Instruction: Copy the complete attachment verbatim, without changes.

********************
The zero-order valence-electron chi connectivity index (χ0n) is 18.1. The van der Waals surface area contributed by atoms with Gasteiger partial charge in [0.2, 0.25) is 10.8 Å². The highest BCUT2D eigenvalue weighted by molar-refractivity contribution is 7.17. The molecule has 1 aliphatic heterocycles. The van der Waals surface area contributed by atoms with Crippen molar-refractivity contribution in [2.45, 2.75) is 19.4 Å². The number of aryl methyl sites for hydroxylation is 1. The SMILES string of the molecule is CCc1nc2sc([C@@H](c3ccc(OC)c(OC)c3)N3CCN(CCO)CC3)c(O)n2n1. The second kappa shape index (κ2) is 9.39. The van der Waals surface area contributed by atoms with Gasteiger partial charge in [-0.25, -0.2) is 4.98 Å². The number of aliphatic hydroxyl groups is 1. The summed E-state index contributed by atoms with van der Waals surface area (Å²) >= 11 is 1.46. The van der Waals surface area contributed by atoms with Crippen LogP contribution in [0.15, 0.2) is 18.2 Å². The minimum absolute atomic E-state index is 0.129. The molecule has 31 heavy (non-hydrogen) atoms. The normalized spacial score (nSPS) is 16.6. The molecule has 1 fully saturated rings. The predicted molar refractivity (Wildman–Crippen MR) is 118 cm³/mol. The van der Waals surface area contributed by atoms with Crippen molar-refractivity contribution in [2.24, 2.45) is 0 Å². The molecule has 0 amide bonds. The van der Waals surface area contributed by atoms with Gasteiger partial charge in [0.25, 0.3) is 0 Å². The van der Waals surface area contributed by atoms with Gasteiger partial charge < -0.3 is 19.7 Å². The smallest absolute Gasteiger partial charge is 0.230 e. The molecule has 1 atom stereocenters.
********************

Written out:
The zero-order valence-electron chi connectivity index (χ0n) is 18.1. The van der Waals surface area contributed by atoms with Gasteiger partial charge in [0.2, 0.25) is 10.8 Å². The highest BCUT2D eigenvalue weighted by molar-refractivity contribution is 7.17. The molecule has 1 aliphatic heterocycles. The van der Waals surface area contributed by atoms with Crippen molar-refractivity contribution in [2.45, 2.75) is 19.4 Å². The number of aryl methyl sites for hydroxylation is 1. The SMILES string of the molecule is CCc1nc2sc([C@@H](c3ccc(OC)c(OC)c3)N3CCN(CCO)CC3)c(O)n2n1. The second kappa shape index (κ2) is 9.39. The van der Waals surface area contributed by atoms with Gasteiger partial charge in [-0.25, -0.2) is 4.98 Å². The number of aliphatic hydroxyl groups is 1. The summed E-state index contributed by atoms with van der Waals surface area (Å²) >= 11 is 1.46. The van der Waals surface area contributed by atoms with Crippen LogP contribution in [0.15, 0.2) is 18.2 Å². The minimum absolute atomic E-state index is 0.129. The molecule has 31 heavy (non-hydrogen) atoms. The normalized spacial score (nSPS) is 16.6. The molecule has 1 fully saturated rings. The predicted molar refractivity (Wildman–Crippen MR) is 118 cm³/mol. The van der Waals surface area contributed by atoms with Crippen molar-refractivity contribution in [2.24, 2.45) is 0 Å². The molecule has 0 amide bonds. The van der Waals surface area contributed by atoms with Gasteiger partial charge in [0.25, 0.3) is 0 Å². The van der Waals surface area contributed by atoms with Gasteiger partial charge < -0.3 is 19.7 Å². The smallest absolute Gasteiger partial charge is 0.230 e. The molecule has 1 atom stereocenters.